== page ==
Background: The key management strategy for established coronary heart disease (CHD) patients is to control the underlying risk factors. Further complications will be reduced when these risk factors are treated-to-target (TTT) as recommended by clinical practice guidelines. These targets include blood pressure (BP) lower than 130/80 mm Hg and LDL-cholesterol of less than 2.6 mmol/L and for those with type 2 diabetes mellitus (DM), HBA1c less than 7%. This article aimed to explore the issues affecting this approach from both the patients’ and primary care physicians’ (PCP) perspectives. Methods: The study involved triangulation of research methods to determine the findings. Part A: focus group discussions to collect qualitative data from patients with CHD and from PCPs who were managing them in primary care. Part B: A subsequent questionnaire survey to determine the extent of their awareness of treatment targets for modifiable risk factors. Results: CHD patients had variable awareness of the modifiable risk factors for CHD due to poor concordance between the PCPs’ approach in managing the CHD patients and the latter’s reception of information. 46% of participants knew their targets of BP control correctly; 11% of them were correct in stating their target for LDL-cholesterol control. Amongst these participants with DM (n = 146), 27% of them were correct in indicating their target of diabetic control. Conclusions: Communication and practice barriers exist which hinder the treat-to-target approach in mitigating the risk factors for CHD patients. Incorporating this approach in routine clinical practice by PCPs has greater potential to achieve treatment targets for patients. Keywords: Coronary Heart Disease, primary care, risk factor Background deaths from CHD has only declined marginally from Hypertension, dyslipidaemia and diabetes mellitus are 19.8% in 2007 to 19.2% in 2009 [3] Moreover, Ho KT et al prime risk factors for coronary heart disease (CHD). Glo- [4] reported that 70% of CHD patients in a cohort study of bal clinical practice guidelines recommend controlling CHD patients from the Singapore National Cardiac Regis- these risk factors as a management strategy to mitigate the try did not achieve a serum LDL-C target of < 100 mg/dL (2.6 mmol/L). 94% of the very high risk patients did not risk of recurrent CHD. Hence, physicians managing these patients should focus on treating these modifiable risk fac- achieve the stringent serum LDL-C target of < 70 mg/dL tors to evidence-based targets. However, most CHD (1.8 mmol/L). patients failed to reach these targets [1,2]. In Singapore, Locally, patients with CHD are often discharged to pri- mary care from cardiologists in tertiary institutions, once their conditions are stabilised after the acute cardiac * Correspondence: Tan.Ngiap.Chuan@singhealth.com.sg events. Due to the dual healthcare system in Singapore, SingHealth Polyclinics-Pasir Ris, 1, Pasir Ris Drive 4, #01-11, 519457, Singapore CHD patients can select their primary care physicians Full list of author information is available at the end of the article © 2011 Tan and Chih Wei; licensee BioMed Central Ltd. This is an Open Access article distributed under the terms of the Creative Commons Attribution License (http://creativecommons.org/licenses/by/2.0), which permits unrestricted use, distribution, and reproduction in any medium, provided the original work is properly cited. Tan and Ho Asia Pacific Family Medicine 2011, 10:12 Page 2 of 6 http://www.apfmj.com/content/10/1/12 (PCP) based on their personal preference, either at the investigators carried out debrief after each FGD. Any public polyclinics or the private general practitioner new concepts and ideas were noted and included in the clinics. To reduce their CHD associated mortality and topic guide for discussion in the subsequent FGD. The morbidity risks, more effective disease management in study was terminated after saturation of ideas as primary care is urgently needed. Secondary prevention of assessed by the investigators. recurrent CHD by adopting “Treat-to-target” (TTT) The investigators used the software package NVivo7 approach towards their risk factors is being advocated a (QSR International Pty Ltd, Australia) to code the ver- batim transcripts and organised them into emergent cluster of polyclinics in Singapore. themes. This study aimed to determine the issues associated with this “TTT” approach in managing the health of Based on findings generated by qualitative content CHD patients in primary care in Singapore. analysis of the CAD study, themes considered to be important were included in the design of the question- Methods naire to be used in part two of the study. A mixed-method was used in this study. A qualitative study (CAD study) which aimed to explore the manage- Part 2: HEALTH (Heart patients’ Expectation of care, ment issues of PCP and their CHD patients was first Awareness of disease, Lifestyle modifications, Targets of carried out. This was followed by a cross-sectional treatment and Health-seeking behaviour) study quantitative study (HEALTH study) of a larger sampling This cross-sectional surveywas acollaborativestudy of CHD patients, whose aim was to substantiate and between SingHealth Polyclinics and Ngee Ann Polytech- complement the earlier qualitative data based on the nic School of Nursing. The investigators deliberated and same source population. This paper presents the results designed the HEALTH study questionnaire based on of this triangulation method from both a qualitative preliminary qualitative data from the CAD study. The study and quantitative survey. Both studies were surveys were carried out by the polytechnic student approved by SingHealth Polyclinics Institution Review nurses in the nine SingHealth Polyclinics from June 07 Board. to September 07. These interviewers received briefings from the investigators to clarify implementation issues Part 1: CAD (Coronary Artery Disease) study and to standardise the execution of the survey. They Focus group discussions (FGD), executed between were supervised by their polytechnic tutors. September 2005 and March 2007, were used to gather The participants satisfied the same inclusion and qualitative data from (a) patients and separately, from exclusion criteria of the CAD study. The questionnaire (b) PCPs [5,6]. These target participants were identified comprised thirty questions pertaining to CHD patients’ by the investigators based on a case-encounter basis at expectation of care, awareness of disease, lifestyle modi- the research sites. Snowball sampling method was also fications, targets of treatment and their health-seeking used to recruit potential participants. The latter were behaviours. The questionnaire content was derived from invited to take part in the FGD if they were able to issues raised during the CAD study to ensure internal understand and communicate in English. They were validity. No external validation was done due to absence also screened for eligibility using the following criteria: of local precedent studyand thesimpledesignofthe (a) The participants were adult CHD patients treated questions. with the following modalities: percutaneous, transluminal CHD participants were asked by the student nurses if coronary angioplasty (PTCA), coronary arterial bypass they were aware of their treatment targets for blood grafting (CABG) or non-invasive pharmacological treat- pressure, LDL-C (LDL-cholesterol) and glycated haemo- ment. They were diagnosed with CHD for at least one globin (where relevant), with “yes”, “no” and “don’t year, based on polyclinic medical records and confirmation know” answers. For affirmative answers, the participants based on referral documents from cardiologists. were expected to identify correctly the appropriate tar- (b) The PCPs included polyclinic doctors and general get range based on multiple choices. Blood pressure is practitioners from singleton and group practices, who targeted at lower than130 mm Hg (systolic) and lower were managing CHD patients in the community. than 80 mm Hg (diastolic), which is standardised for all Purposive selection of these participants from a variety CHD patients based on the investigators’ institution of demographic profiles was conducted to ensure multi- clinical practice guidelines. variate construct of the study population in both groups. Categorical variables were tabulated and analysed Investigators took turns to facilitate the FGDs based using Stata-10 software (StataCorp LP, USA). All inves- on semi-structured topic guide developed after mutual tigators deliberated the results in both segments of the deliberations. All FGDs were audio-taped for subsequent study. SingHealth Polyclinics institution review board transcription by independent transcribers. The approved the two studies. Tan and Ho Asia Pacific Family Medicine 2011, 10:12 Page 3 of 6 http://www.apfmj.com/content/10/1/12 Table 2 Demographic profile of 303 participants in Results HEALTH Study The demographic profiles of 44 participants (including 3 Age (years) No of patients (%) participants on follow up by private primary care clinics and 2 were managed at specialist clinics) in the CAD 41-60 79 (26.1) study are shown in Table 1 and that of 303 participants, 61-70 87 (28.7) of the HEALTH study are depicted in Table 2. The pro- 71-80 137 (45.2) files of the 18 PCPs from 3 FGDs are shown in Figure 1. Gender Male 182 (60.1) Female 121 (39.9) Theme 1: Gap in communication between PCPs and CHD Ethnic groups patients on specific goals of treatment, with differences Chinese 223 (73.6) in foci and expectation between the two parties during Malay 43 (14.2) the consultation Indian 31 (10.2) CHD participants were generally satisfied when their Others 6 (2.0) PCPs reported that their disease control was adequate. Education They did not expect to be told of their specific treat- Primary/Secondary 275 (90.8) ment targets. Junior college/diploma/tertiary 28 (9.2) When asked if the doctors discussed the treatment Duration of coronary heart disease (years) target of blood pressure (BP) control with patients, < 1 16 (5.3) polyclinic participant (aged 67 years, FGD3) replied: 1-5 101 (33.3) “No.Mydoctor, that Ilastsaw said: “Ok, your blood > 5 186 (61.4) pressure is good”, that’s all. I don’t know what is good, what is not good.” Similarly in FGD4, when asked about treatment target they’re smoking, check whether they would stop. If all are for cholesterol, polyclinic participant A: “Inever askthe okay, I would check their blood pressure. If the blood pres- doctor how much. Never say good or no good.” Polyclinic sure is quite under control, then I would ask them if they participant B in the same FGD: “They (doctors) say all are worried about anything else. Are they satisfied? Yes, my cholesterol is good.” everything is fine; I would just repeat the same medica- On the other hand, PCPs were preoccupied with clini- tion. But if for example, the panel test is not done within cal assessment of cardiac status to exclude any acute the last year, I would advise that they do another one, myocardial event in their consultation with CHD patients. Specifying treatment targets with their patients and from the panel test, I can follow up next visit and see was not mentioned in all three FGDs. There was lack of whether the cholesterol, and sugar etcetera are under con- discussion of mutually agreed goals of treatment trol, or it’s getting out of control.” between PCPs and their CHD patients. In this study, it appeared that acute presentation of chest PCP (FGD1): “I usually ask them whether they have any pain was a more common reason of consultation with new symptoms, like chest pain, breathlessness on walking. PCPs in private clinics. In the context of potential litiga- tion risk, their focus was to exclude potentially life-threa- If they say, well I’m, that’s okay. So the next thing I would tening acute cardiac event. PCPs were aware of the find out is whether they are compliant with their medica- common risk factors of CHD but they did not generally tions. If they’re a bit on the obese side, I ask them if they communicate the specific treatment targets of these risk are doing anything about diet control, and estimate their factors to their patients understanding of their weight, and some risk factors. If Table 1 Demographic profile of participants in CAD Study FGD* (n) Gender Age Race Highest educational Level attained Site of follow-up (years) Male Female ≤ 60 > 60 Chinese Malay Indian Others Secondary or below JC/Diploma/Tertiary Polyclinic GP/Specialist 1 (8) 6 2 5 3 7 0 1 0 6 2 8 0 2 (6) 5 1 2 4 3 1 1 1 4 2 6 0 3 (7) 6 1 4 3 4 1 2 0 7 0 6 1 4 (11) 10 1 5 6 7 0 2 2 8 3 8 3 5 (12) 10 2 7 5 7 1 3 1 10 2 11 1 Total (44) 37 7 23 21 28 3 9 4 35 9 39 5 *FGD: Focus Group Discussion (n: number of participants in the respective FGD) Tan and Ho Asia Pacific Family Medicine 2011, 10:12 Page 4 of 6 http://www.apfmj.com/content/10/1/12 11 11 11 7 7 7 Characteristics of doctors Figure 1 Profile of doctors who participated in CAD Study. in the clinic. For the new cases, if they come in with When asked about what took place in a consultation fairly new onset of angina symptoms, I think they deserve with CHD patients, PCP (FGD1): “Management of ischemic heart disease is primarily history taking (and) a more thorough cardiologist’sreview. By thetimethese risk assessment. In our practice, a lot of patients com- patients come to us, they have other risk factors to take plain of chest pain. If we end up referring all of them to into consideration, like smoking, cholesterol. So looking cardiologist, we are not exercising enough clinical judge- at these risk factors, they would have some degree of nar- ment. We are liable... if the history is typical of chest rowing of the coronary arteries. How severe (are the pain, I will refer immediately to A and E (Accident and arteries affected), it is beyond our assessment at the pri- Emergency). But if the history and the rest of risk factors mary care level. In a sense, we are still controlling symp- are not there, then I will do an ECG and do my own toms. Chronic cases would be treated like those in the assessment. But there’s still a small chance, but your risk polyclinic.” is low. So I always discuss options with the patient. Sometimes the atypical chest pain may still be angina, Theme 2: Difficulty in remembering the numerical or acute myocardial infarct. If I find that this patient is treatment targets amongst CHD patients very demanding, I may jeopardize my license, so I will Patient (FGD4): “Ican’t remember but I think LDL formally refer. In one month there are so many cases should be kept to within 60 (mg/dl) or what, I can’t with chest pain you cannot afford to refer all of them. remember the exact figure.” For those chronic cases, you realize that they are just CHD patients appeared to experience difficulty in musculoskeletal pain, you can just give painkiller.” remembering the treatment targets, with some incor- PCP (FGD1): “In the private sector, we see two types of rectly perceived it to be a variable target. ischemic heart disease patients. Those fresh cases, they’ve When asked about BP treatment target, Patient A never been worked up, they step into the consultation (FGD2): “120 (mmHg). More than 120... still on the high room and in the course of the consultation we realize side.” In the same FGD, Patient B indicated “130-140 that they may have underlying ischemic heart disease. (mmHg)” as the target BP control and polyclinic partici- The second group is the stable angina patient. They have pant 3 (aged 55 years): “Fluctuate lah. This kind of thing been worked up somewhere else and decide to follow up (treatment target) fluctuates.” Demog raph ic pro file 35 yrs & below Abo ve 35 years Male Female Chinese Malay Indian Basic medicaldegree Post grad qua lif ica tion Polyclinic practice Privatepractice No of participants Tan and Ho Asia Pacific Family Medicine 2011, 10:12 Page 5 of 6 http://www.apfmj.com/content/10/1/12 The lack of awareness of treatment targets is opportunities to recognise the various risk factors and expounded In the HEALTH study. 30% of CHD patients commence preventive interventions. This entails a were aware of the correct target BP control, 27% for paradigm shift from merely counselling and motivating correct HBA1c target level and 11% for the appropriate patients to embark on healthy lifestyles to empowering LDL-cholesterol level (Figure 2). the patients to recognise their respective treatment tar- gets. Discussion should focus on addressing the issues Theme 3: Inadequate understanding of the pertaining to lifestyle modifications [8] and negotiation glycated haemoglobin as the treatment target for on mutually agreed measures to achieve the treatment targets. CHD patients with diabetes mellitus In this study, 48% of the CHD patients in the HEALTH Whilst patient-dependent lifestyle modifications are study have type 2 diabetes mellitus. Amongst these dia- important, PCPs should mitigate their patients’ modifi- betic CHD patients, there was confusion between serum able risk factors such as blood pressure, LDL-cholesterol glucose level and glycated haemoglobin as the treatment and diabetic control by optimising physician-initiated target. Awareness of the treatment target for diabetes pharmaceutical interventions to reach evidence-based mellitus was also lacking amongst these patients. treatment targets. Physician-centred intervention alone Patient (FGD3): “For diabetes, the level should be six may be inadequate. To achieve these targets, they and below.” When probed by the moderator on the should communicate such goals to patients and negoti- reference blood test, the same patient replied: “It’s the ate for mutual agreement during the physician-patient one that they poke (with) the needle. I can’t remember consultation. The rationale and benefits behind this the name of the test.” treat-to-target approach should be explained to patients Patient (FGD2): “What I understand (HBA1c), it is the in lay language, such that the latter can understand and three months’ average. With the blood (glucose) test, you embrace as an essential component of their CHD can cheat: you don’t eat, your reading will be low. But management. with the three months’ average, whether you eat or don’t 45% of CHD patients in the HEALTH study were eat, it will show. I think it should be below ten; seven, above 70 years of age and 98% of them had, at most, eight, I think it’s acceptable.” secondary education. In view of age and educational status, educating these patients to remember their treat- Discussion ment targets would require innovative measures. These Effective prevention of recurrent CHD encompasses a include provision of aide-memoires, diaries and educa- comprehensive range of therapeutic interventions to tional literature detailing target values to patients and their caregivers, developing enhanced health education, manage the various risk factors, from lifestyle modifi- cations, weight management, smoking cessation to outreach programmes, quiz, games or other support medications [7]. This presents a challenge to the PCPs, group activities that focus on treatment targets. How- who face time and resource constraints in their prac- ever such multi-modal interventions need further tices and the imperatives of other immediate issues research evaluation to ascertain their cost-effectiveness. raised by the CHD patients during the consultation. Only 27% of diabetic CHD patients correctly identified However, PCPs have the unique advantage of mana- the glycated haemoglobin target for their diabetic ging these patients from a holistic perspective with control. Whilst it is uncertain if understanding the true nature of the test makes any impact in their diabetic control, simplifying the diabetic treatment target to a 100 single value may be easier for these patients to assimi- late the information. 46.2 64.4 In the local setting, the private primary care clinics are 84.2 % of CHD patients serviced by off-site commercial laboratory vendors. In 23.8 8.9 contrast, in-house laboratory service is provided within 4.6 26.7 the public polyclinics. These polyclinics are affiliated to 11.2 the respective regional public hospitals, which support BP target LDLͲ chol DM (%) target control their laboratory services. Laboratory reports for LDL-C (%) target in private clinics (in mg/L) and the public polyclinics (in (%) mmol/L) differ in terms of units of the assay. This may Correct indication of target Incorrect indication of target Don't know target further increase the difficulty of remembering the cho- Figure 2 Extent of awareness of treatment targets for BP, LDL- lesterol treatment target amongst the patients. Whilst cholesterol and HBA1c (for Diabetes mellitus) amongst CHD conversion tables are available, a standardised unit of patients (HEALTH study). measurement for LDL-C will facilitate the delivery of Tan and Ho Asia Pacific Family Medicine 2011, 10:12 Page 6 of 6 http://www.apfmj.com/content/10/1/12 disease and elevated coronary risk: results of the Hong Kong hospital CHD-related information to patients with cardiovascular audit study. Value Health 2008, 11(Suppl 1):S91-8. risk across the whole nation. Harmonisation of the 3. Ministry of Health, Health Facts, Singapore 2009: Principal Causes of Death laboratory reports is a potential solution and this will be and Top 10 Conditions of Hospitalisation. 2011, http://www.moh.gov.sg/ mohcorp/statistics.aspx?id=5526 Cited on 19 Aug. implemented when the national electronic health record 4. Ho KT, Chin KW, Ng KS, Alemao E, Rajagopalan S, Yin D: The A-SACT system rolls out in the near future. (Achievement in Singapore of Cholesterol Targets) study in patients While this study employed triangulation approach with coronary heart disease. Am J Cardiovasc Drugs 2006, 6(6):383-91. 5. Palton M: Qualitative evaluation and research methods. Sage Publications: towards combining both qualitative and quantitative Newbury Park, California; 1990. data, the subjects recruited were mainly CHD patients 6. Kitzinger J: Introduction to Focus group discussion. BMJ 1995, managed in public polyclinics and caution should be 311:299-302. 7. Allen J, Blair SN, Bonow RO, Brass LM, Fonarow GC, Grundy SM, Hiratzka L, exercised in generalising the results to all CHD patients Jones D, Krumholz HM, Mosca L, Pasternak RC: AHA/ACC Guidelines for in Singapore. Most participants, who were recruited in secondary prevention for patients with coronary and other thequalitativeCAD studydueto transcriptioncon- atherosclerotic vascular disease: 2006 update. endorsed by the National Heart, Lung, and Blood Institute, Circulation. 2006, 113:2362-72. straints, spoke English during the FGD, which constitu- 8. Tan NC, Ho CWS, Cheah SL: Lifestyle modifications of patients with tes another limitation. The investigators did not include coronary heart disease on follow up in public primary care centres in the data pertaining to whether the CHD patients Singapore: assessment of perception and behaviour. SFP 2011, 37(1):67-72. achieved their treatment targets as such data are published in the official websites of the two clusters of doi:10.1186/1447-056X-10-12 polyclinics in Singapore. Cite this article as: Tan and Ho: Treat-to-target approach in managing modifiable risk factors of patients with coronary heart disease in primary care in Singapore: what are the issues? Asia Pacific Family Conclusion Medicine 2011 10:12. Treat-to-target approach in managing risk factors for CHD is hampered by a gap of communication between PCPs and patients on treatment targets, leading to low level of awareness of the latter. This may result in their failuretoappreciatethe relevanceofachieving treat- ment target in managing their chronic condition. Acknowledgements The investigators were grateful to Singapore Heart Foundation for grant sponsorship of the CAD study, NM Cheah Seng Lian for assisting in the study, Ms Yan Chau Chain and Dr Jason Tang for their coordinating roles and the Ngee Ann Polytechnic student nurses for data collection in the HEALTH study. Author details SingHealth Polyclinics-Pasir Ris, 1, Pasir Ris Drive 4, #01-11, 519457, Singapore. DUKE-NUS Graduate Medical School Singapore, 8, College Road, 169857, Singapore. NUS Yong Loo Lin School of Medicine, 21, Lower Kent Ridge Road, 119077, Singapore. Department of Education and Research, Singhealth Polyclinics, 167, Jalan Bukit Merah, #15-10, Connection One (Tower 5), 150167, Singapore. Authors’ contributions TNC designed and conceptualised the study, executed the study, analysed the qualitative and survey data and drafted the manuscript. SH facilitated and executed the FGD. All authors read and approved the final manuscript. Competing interests The authors declare that they have no competing interests. Submit your next manuscript to BioMed Central and take full advantage of: Received: 15 June 2011 Accepted: 22 September 2011 Published: 22 September 2011 • Convenient online submission • Thorough peer review References 1. Lewis SJ: An urgent matter-identifying your patients’ cardiovascular risk • No space constraints or color figure charges and improving their outcomes. Low-density lipoprotein cholesterol and • Immediate publication on acceptance coronary heart disease: the importance of reaching target goals with statin therapy. J Fam Pract 2009, 58(11 Suppl):S32-40. • Inclusion in PubMed, CAS, Scopus and Google Scholar 2. Lee KK, Lee VW, Chan WK, Lee BS, Chong AC, Wong JC, Yin D, Alemao E, • Research which is freely available for redistribution Tomlinson B: Cholesterol goal attainment in patients with coronary heart Submit your manuscript at www.biomedcentral.com/submit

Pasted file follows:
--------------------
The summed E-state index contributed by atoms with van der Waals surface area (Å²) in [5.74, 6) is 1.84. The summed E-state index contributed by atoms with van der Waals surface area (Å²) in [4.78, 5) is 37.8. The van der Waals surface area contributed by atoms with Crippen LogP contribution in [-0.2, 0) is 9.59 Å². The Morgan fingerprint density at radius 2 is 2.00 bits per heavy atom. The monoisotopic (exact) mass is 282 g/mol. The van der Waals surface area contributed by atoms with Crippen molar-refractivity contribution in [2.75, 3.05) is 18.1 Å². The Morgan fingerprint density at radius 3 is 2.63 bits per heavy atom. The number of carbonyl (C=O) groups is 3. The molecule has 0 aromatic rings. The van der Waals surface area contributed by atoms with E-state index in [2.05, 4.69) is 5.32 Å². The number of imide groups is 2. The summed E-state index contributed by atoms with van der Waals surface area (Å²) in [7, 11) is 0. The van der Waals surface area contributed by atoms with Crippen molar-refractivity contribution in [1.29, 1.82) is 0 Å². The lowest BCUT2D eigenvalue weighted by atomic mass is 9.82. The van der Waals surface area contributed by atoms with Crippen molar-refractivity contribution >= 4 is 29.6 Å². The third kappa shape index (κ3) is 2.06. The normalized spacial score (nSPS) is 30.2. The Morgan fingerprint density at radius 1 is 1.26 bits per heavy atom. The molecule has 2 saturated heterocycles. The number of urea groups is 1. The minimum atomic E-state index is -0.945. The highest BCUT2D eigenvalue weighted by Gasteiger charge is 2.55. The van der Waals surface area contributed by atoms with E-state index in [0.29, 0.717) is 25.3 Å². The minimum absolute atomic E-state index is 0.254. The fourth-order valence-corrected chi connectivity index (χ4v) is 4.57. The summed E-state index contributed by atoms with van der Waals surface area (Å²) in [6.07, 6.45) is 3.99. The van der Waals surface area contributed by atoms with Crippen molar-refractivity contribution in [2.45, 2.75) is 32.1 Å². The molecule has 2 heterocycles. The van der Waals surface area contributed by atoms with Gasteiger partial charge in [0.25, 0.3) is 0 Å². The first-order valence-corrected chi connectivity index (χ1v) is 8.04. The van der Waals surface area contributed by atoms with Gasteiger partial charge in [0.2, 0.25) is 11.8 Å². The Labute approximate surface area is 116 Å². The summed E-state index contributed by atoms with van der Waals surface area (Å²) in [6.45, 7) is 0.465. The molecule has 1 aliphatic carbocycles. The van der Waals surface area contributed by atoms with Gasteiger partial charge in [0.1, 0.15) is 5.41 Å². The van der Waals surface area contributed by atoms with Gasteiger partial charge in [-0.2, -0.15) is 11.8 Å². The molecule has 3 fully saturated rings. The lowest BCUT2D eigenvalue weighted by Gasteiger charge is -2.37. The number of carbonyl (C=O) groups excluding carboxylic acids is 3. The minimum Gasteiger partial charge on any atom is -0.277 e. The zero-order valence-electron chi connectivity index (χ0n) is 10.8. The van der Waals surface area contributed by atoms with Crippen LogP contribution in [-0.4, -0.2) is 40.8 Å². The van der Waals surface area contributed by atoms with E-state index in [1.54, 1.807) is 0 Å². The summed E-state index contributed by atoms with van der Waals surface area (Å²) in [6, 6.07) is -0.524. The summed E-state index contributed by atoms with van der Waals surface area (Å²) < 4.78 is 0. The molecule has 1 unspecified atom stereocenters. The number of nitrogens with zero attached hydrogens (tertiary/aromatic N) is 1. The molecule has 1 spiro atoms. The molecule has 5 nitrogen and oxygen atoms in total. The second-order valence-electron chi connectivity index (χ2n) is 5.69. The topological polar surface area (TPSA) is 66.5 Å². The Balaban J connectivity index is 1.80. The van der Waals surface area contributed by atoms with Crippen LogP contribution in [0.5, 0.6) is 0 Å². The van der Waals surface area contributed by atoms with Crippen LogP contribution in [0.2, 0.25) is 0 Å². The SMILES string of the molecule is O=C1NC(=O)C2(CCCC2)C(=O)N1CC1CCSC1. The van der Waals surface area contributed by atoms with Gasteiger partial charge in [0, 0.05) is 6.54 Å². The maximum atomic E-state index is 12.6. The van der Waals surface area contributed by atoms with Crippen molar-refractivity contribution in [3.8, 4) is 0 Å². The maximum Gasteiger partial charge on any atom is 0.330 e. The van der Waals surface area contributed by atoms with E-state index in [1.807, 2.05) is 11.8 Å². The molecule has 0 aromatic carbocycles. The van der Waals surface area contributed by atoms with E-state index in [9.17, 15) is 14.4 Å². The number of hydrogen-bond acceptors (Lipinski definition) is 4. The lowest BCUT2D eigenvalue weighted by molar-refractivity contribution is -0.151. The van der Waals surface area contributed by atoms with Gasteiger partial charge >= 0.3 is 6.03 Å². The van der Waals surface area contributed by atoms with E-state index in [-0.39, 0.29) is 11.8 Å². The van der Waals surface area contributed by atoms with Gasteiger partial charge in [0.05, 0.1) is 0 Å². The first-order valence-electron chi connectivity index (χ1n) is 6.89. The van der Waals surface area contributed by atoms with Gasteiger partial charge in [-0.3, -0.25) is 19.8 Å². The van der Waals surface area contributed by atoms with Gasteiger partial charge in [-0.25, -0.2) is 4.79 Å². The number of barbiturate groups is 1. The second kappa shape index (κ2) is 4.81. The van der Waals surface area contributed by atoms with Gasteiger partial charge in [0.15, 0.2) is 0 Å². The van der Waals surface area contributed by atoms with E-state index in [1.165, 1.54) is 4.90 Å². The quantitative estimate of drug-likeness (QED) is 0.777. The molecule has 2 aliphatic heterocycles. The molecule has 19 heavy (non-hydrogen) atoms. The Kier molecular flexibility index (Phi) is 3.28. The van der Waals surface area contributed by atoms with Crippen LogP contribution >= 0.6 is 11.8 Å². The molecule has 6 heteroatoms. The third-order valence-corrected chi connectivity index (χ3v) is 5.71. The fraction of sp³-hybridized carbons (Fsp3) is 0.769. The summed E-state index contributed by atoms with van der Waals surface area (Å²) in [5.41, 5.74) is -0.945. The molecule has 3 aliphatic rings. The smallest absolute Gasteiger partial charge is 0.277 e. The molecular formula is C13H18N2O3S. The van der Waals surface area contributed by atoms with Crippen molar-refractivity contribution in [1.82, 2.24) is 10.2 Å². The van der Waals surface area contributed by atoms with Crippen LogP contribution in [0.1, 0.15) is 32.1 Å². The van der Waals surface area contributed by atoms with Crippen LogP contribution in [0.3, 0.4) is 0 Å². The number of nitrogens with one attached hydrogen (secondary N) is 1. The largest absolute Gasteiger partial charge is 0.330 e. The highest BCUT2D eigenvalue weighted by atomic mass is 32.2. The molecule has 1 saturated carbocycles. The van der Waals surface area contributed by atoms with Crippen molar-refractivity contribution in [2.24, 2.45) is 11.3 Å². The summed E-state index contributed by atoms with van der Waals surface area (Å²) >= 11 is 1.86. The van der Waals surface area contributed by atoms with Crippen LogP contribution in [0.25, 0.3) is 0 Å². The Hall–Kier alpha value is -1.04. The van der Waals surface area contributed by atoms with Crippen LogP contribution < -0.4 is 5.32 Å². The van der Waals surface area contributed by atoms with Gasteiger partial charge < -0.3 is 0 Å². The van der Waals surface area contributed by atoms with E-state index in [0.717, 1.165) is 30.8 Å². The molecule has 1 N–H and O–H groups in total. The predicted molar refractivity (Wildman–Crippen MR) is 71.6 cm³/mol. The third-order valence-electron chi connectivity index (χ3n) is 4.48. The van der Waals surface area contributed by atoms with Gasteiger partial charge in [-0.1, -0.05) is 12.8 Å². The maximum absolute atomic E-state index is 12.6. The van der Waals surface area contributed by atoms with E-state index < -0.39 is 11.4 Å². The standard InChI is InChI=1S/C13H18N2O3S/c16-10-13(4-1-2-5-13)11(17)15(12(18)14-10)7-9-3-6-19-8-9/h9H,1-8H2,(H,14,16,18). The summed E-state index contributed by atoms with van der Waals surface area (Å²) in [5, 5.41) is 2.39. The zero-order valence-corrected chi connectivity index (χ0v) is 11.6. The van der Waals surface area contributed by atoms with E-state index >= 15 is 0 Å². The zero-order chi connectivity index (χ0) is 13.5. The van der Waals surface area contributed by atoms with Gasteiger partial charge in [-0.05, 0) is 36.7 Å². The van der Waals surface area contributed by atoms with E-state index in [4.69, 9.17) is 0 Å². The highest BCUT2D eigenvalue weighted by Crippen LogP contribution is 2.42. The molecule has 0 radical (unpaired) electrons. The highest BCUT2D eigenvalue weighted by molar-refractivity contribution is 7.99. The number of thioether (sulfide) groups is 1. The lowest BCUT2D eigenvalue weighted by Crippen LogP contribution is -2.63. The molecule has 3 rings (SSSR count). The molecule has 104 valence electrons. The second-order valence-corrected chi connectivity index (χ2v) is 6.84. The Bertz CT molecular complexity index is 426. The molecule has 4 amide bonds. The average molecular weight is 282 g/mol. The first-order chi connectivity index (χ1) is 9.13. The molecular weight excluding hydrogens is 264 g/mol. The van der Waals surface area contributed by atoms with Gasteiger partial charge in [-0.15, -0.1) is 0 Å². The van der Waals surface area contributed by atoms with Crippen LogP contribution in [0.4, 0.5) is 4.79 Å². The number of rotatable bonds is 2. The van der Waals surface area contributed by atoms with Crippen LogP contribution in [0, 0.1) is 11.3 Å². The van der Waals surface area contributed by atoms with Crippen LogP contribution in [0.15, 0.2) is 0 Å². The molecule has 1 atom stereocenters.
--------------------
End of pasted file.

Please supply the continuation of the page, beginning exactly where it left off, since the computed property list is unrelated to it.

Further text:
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Asia Pacific Family MedicineSpringer Journals

Published: Sep 22, 2011